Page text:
Remember during the Canadian Trucker Convoy when I reported what they’re attempting to pull off behind the scenes?
Saskatchewan was among the Canadian provinces attempting to install digital ID while the trucker convoy stole the attention.
The latest reports reveal the Saskatchewan government scrapped its plan to roll out digital ID; for now.
There was enough public outcry to halt the digital ID timeline for the province.
Not proceeding because enough of us got loud about it! https://t.co/zqIe7dAuTJ
— 🇨🇦MarkFriesen🇨🇦 Buffalo Party of Saskatchewan (@MarkFriesen08) April 1, 2022
BREAKING: Leading the country again, Saskatchewan has officially dropped plans to create Digital IDs for citizens. https://t.co/JdR3IxmPpu
— Keean Bexte (@TheRealKeean) April 1, 2022
— Keean Bexte (@TheRealKeean) April 3, 2022
Saskatchewan pauses pursuit of digital ID because enough people raised concerns.
— Derek Sloan (@TrueDerekSloan) April 1, 2022
The people of Saskatchewan have spoken, and the government just scrapped its plan to roll out a digital ID.https://t.co/GdfdFC14QT
— ЯΞD ᕈILL LΞD 𝕏/ (@Red_Pill_Led) April 2, 2022
The Counter Signal reported:
“There [were] enough people raising concerns that obviously you have to make that a factor,” said Saskatchewan MLA Jim Reiter. “But it certainly wasn’t the only one.”
To gauge public interest, the government commissioned a poll between March 17 and 22. A whopping 58 per cent of respondents were unable to state they were even “somewhat comfortable” with a digital ID. In other words, the majority wants nothing to do with a monitoring and surveillance system that could lead to a social credit system like the one currently implemented in China.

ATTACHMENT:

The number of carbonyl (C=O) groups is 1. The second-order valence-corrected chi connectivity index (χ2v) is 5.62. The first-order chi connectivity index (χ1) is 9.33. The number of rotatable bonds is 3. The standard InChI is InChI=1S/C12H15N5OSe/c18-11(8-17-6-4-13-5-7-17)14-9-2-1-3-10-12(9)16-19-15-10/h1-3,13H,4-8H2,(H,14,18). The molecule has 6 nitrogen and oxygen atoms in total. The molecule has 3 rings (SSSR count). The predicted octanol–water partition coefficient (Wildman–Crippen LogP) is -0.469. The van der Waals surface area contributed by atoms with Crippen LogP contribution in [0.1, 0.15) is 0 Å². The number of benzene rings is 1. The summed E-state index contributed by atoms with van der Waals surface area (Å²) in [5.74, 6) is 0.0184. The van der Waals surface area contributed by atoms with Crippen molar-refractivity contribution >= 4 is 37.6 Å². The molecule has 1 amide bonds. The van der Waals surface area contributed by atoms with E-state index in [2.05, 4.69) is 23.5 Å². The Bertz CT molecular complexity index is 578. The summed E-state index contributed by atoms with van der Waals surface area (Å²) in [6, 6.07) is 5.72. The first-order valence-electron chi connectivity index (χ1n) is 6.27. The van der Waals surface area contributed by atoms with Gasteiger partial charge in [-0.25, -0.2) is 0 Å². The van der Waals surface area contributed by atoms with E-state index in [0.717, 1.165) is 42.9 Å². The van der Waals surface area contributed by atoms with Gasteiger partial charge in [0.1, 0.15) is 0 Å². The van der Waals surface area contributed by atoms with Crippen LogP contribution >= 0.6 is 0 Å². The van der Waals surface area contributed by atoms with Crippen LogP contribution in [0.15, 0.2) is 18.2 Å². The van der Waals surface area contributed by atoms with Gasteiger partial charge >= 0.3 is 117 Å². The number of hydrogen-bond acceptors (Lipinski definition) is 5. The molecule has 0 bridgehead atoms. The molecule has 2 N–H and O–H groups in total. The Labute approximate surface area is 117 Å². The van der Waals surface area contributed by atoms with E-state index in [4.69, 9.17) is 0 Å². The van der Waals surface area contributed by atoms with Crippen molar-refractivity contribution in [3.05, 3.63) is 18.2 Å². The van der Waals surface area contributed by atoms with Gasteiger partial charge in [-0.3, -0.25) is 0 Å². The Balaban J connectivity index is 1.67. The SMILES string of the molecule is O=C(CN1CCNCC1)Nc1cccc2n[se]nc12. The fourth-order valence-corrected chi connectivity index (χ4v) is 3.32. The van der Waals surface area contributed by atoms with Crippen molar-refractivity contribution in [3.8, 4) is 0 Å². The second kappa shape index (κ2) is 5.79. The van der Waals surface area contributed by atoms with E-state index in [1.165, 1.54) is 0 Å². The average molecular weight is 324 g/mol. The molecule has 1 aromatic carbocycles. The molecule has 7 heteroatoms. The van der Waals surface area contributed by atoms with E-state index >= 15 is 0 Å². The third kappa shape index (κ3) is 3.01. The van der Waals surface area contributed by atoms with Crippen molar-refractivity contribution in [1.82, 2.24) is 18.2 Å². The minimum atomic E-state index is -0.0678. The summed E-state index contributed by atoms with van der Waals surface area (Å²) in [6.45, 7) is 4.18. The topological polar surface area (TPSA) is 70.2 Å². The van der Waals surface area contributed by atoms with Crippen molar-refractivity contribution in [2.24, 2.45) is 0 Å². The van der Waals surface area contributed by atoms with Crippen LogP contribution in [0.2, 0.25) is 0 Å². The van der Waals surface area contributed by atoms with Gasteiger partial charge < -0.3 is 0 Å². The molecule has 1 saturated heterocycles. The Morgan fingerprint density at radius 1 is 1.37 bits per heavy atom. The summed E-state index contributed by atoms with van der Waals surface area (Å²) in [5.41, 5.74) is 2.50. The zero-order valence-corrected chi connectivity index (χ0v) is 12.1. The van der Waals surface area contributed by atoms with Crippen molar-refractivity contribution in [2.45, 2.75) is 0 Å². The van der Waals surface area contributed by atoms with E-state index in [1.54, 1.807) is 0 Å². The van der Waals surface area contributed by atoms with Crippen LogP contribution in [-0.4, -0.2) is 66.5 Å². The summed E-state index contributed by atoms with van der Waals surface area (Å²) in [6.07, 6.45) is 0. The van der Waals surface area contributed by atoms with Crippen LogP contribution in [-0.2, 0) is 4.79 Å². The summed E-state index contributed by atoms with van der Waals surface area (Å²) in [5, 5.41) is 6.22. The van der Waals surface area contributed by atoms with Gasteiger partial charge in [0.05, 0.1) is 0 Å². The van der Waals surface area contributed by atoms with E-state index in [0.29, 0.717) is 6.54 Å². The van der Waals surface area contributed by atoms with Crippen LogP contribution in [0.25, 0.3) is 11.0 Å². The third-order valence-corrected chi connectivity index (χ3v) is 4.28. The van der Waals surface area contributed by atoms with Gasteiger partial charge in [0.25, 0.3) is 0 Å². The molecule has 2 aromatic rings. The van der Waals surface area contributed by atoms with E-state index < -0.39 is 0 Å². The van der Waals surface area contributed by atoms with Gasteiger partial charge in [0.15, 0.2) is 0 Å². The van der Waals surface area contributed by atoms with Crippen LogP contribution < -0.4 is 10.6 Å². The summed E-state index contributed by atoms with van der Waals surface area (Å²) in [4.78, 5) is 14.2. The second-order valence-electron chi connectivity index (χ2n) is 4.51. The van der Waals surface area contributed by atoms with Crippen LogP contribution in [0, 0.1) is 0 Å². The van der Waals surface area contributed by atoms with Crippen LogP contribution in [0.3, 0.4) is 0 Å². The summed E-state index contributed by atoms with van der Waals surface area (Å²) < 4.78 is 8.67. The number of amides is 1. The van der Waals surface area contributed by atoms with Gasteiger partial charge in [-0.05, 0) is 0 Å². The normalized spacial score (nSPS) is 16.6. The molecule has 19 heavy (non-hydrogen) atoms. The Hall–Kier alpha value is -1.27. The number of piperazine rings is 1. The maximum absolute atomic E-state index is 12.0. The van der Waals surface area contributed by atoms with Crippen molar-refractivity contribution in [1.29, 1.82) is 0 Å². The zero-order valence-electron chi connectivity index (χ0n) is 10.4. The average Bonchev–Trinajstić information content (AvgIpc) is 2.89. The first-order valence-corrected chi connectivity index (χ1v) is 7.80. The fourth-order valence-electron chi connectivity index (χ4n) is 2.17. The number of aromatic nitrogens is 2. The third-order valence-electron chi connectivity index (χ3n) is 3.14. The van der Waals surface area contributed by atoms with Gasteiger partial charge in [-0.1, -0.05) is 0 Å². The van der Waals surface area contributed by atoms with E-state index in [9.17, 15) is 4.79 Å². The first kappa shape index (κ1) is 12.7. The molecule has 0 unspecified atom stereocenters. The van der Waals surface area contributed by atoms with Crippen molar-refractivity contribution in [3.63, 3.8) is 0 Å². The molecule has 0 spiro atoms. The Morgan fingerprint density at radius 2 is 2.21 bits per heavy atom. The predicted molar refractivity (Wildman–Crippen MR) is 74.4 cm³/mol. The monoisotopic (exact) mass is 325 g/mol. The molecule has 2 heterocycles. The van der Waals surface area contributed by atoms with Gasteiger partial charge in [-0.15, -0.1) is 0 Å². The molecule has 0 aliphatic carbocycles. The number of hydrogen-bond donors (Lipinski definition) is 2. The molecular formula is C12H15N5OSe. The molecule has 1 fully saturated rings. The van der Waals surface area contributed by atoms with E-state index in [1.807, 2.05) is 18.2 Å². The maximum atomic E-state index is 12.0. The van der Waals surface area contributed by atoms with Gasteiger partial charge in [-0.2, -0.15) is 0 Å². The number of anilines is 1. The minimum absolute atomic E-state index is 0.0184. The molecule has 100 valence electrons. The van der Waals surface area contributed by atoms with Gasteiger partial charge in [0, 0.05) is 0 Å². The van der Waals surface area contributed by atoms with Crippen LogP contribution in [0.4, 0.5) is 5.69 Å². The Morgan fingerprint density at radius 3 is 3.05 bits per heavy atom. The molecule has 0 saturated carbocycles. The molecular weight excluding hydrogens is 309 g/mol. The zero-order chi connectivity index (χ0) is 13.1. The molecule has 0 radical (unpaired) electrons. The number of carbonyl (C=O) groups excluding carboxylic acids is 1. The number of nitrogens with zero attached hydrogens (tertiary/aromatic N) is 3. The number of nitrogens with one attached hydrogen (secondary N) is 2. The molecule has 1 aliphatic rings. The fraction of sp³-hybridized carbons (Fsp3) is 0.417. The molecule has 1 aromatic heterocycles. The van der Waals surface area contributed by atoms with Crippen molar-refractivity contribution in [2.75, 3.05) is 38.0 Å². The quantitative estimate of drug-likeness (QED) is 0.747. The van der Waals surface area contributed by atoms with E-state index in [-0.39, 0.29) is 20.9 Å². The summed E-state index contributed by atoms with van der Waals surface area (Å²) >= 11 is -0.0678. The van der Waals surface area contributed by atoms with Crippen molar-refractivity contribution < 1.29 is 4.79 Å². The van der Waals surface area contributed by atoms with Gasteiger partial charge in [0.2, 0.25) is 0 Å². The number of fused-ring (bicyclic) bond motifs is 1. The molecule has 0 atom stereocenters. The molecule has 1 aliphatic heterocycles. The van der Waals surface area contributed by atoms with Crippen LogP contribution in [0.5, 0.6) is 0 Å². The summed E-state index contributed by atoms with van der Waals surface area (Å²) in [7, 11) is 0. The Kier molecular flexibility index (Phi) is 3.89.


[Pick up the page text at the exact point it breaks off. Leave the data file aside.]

The public’s aversion to a digital ID seems to reflect the collective awakening concerning the WEF Great Reset agenda.
Increasingly, Canadian politicians are being confronted about their relationship with the globalist organization. In fact, Maxime Bernier and Pierre Poilievre both publicly distanced themselves from the WEF over the last few weeks.
As mentioned, Reiter notes factors beyond the public’s disapproval of a digital ID were also relevant in the decision to scrap or shelve the plan.
Instead of moving forward with digital ID, Saskatchewan will monitor its progression in other provinces.
Regina Leader-Post commented:
Instead of proceeding with a plan to possibly introduce a program in 2023, officials will “very closely” watch the rollout of digital IDs in provinces like Alberta and Ontario to see how they progress.
“We just thought we’ve got an opportunity here to review what other governments are doing with this, and so we decided not to proceed right now,” said Jim Reiter, the minister responsible for SaskBuilds, in an interview Thursday.
An emailed statement sent on behalf of the Ministry of SaskBuilds and Procurement said the costs to develop the initiative, intended to make accessing services easier, would have been significant.
Reiter said the cost would have been in the millions. He didn’t provide an exact figure because of “proprietor issues.”
“It’s not cheap,” Reiter said. It’s significant money that you’re going to want to watch the taxpayers’ dollars on.”
Reiter said he heard concerns from people about potentially implementing digital ID, even though he previously stated the province wanted to make it easier to access government services.
One of the main concerns has been privacy. From its inception, Reiter had said it would not be mandatory.
Although the Saskatchewan government has postponed its plans to implement digital ID, I urge citizens to keep their foot on the gas to resist digital ID.
Once digital ID infrastructure is in place, it will inevitably lead to a Chinese-style social credit system.
Don't let up!